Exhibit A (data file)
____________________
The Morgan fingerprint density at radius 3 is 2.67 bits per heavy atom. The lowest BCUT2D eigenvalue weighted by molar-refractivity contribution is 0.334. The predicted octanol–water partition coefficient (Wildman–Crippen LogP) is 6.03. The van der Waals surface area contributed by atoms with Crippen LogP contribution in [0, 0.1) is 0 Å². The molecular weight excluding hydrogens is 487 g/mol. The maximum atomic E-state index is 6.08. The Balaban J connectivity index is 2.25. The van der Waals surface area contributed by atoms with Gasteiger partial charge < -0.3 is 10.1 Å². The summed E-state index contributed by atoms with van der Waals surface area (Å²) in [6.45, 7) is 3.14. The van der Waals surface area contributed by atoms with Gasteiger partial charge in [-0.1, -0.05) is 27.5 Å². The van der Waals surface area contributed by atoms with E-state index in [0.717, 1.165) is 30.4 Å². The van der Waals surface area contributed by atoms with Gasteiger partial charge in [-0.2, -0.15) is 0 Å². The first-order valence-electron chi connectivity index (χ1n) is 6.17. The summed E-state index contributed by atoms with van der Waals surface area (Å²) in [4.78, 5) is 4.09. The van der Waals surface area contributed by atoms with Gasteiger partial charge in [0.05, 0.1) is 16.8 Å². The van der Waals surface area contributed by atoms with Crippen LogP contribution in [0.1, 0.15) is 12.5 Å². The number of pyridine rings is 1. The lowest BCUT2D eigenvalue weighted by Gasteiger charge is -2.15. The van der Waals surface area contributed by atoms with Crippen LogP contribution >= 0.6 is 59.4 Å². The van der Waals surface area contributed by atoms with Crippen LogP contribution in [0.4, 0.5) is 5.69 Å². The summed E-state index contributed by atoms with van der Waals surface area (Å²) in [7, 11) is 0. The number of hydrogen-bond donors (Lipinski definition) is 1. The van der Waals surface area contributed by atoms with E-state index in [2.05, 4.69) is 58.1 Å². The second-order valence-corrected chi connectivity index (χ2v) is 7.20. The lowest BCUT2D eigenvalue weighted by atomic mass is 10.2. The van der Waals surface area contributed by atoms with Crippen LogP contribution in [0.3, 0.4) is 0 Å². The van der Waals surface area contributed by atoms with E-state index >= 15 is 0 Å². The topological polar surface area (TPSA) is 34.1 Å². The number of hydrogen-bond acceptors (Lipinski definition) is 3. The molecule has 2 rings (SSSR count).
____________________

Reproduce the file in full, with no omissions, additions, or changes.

The Morgan fingerprint density at radius 3 is 2.67 bits per heavy atom. The lowest BCUT2D eigenvalue weighted by molar-refractivity contribution is 0.334. The predicted octanol–water partition coefficient (Wildman–Crippen LogP) is 6.03. The van der Waals surface area contributed by atoms with Crippen LogP contribution in [0, 0.1) is 0 Å². The molecular weight excluding hydrogens is 487 g/mol. The maximum atomic E-state index is 6.08. The Balaban J connectivity index is 2.25. The van der Waals surface area contributed by atoms with Gasteiger partial charge < -0.3 is 10.1 Å². The summed E-state index contributed by atoms with van der Waals surface area (Å²) in [6.45, 7) is 3.14. The van der Waals surface area contributed by atoms with Gasteiger partial charge in [-0.1, -0.05) is 27.5 Å². The van der Waals surface area contributed by atoms with E-state index in [0.717, 1.165) is 30.4 Å². The van der Waals surface area contributed by atoms with Gasteiger partial charge in [-0.2, -0.15) is 0 Å². The first-order valence-electron chi connectivity index (χ1n) is 6.17. The summed E-state index contributed by atoms with van der Waals surface area (Å²) in [4.78, 5) is 4.09. The van der Waals surface area contributed by atoms with Gasteiger partial charge in [0.05, 0.1) is 16.8 Å². The van der Waals surface area contributed by atoms with Crippen LogP contribution in [0.1, 0.15) is 12.5 Å². The number of pyridine rings is 1. The lowest BCUT2D eigenvalue weighted by Gasteiger charge is -2.15. The van der Waals surface area contributed by atoms with Crippen LogP contribution >= 0.6 is 59.4 Å². The van der Waals surface area contributed by atoms with Crippen LogP contribution in [0.4, 0.5) is 5.69 Å². The summed E-state index contributed by atoms with van der Waals surface area (Å²) in [7, 11) is 0. The number of hydrogen-bond donors (Lipinski definition) is 1. The van der Waals surface area contributed by atoms with E-state index in [2.05, 4.69) is 58.1 Å². The second-order valence-corrected chi connectivity index (χ2v) is 7.20. The lowest BCUT2D eigenvalue weighted by atomic mass is 10.2. The van der Waals surface area contributed by atoms with Crippen LogP contribution in [0.3, 0.4) is 0 Å². The van der Waals surface area contributed by atoms with E-state index >= 15 is 0 Å². The topological polar surface area (TPSA) is 34.1 Å². The number of hydrogen-bond acceptors (Lipinski definition) is 3. The molecule has 2 rings (SSSR count).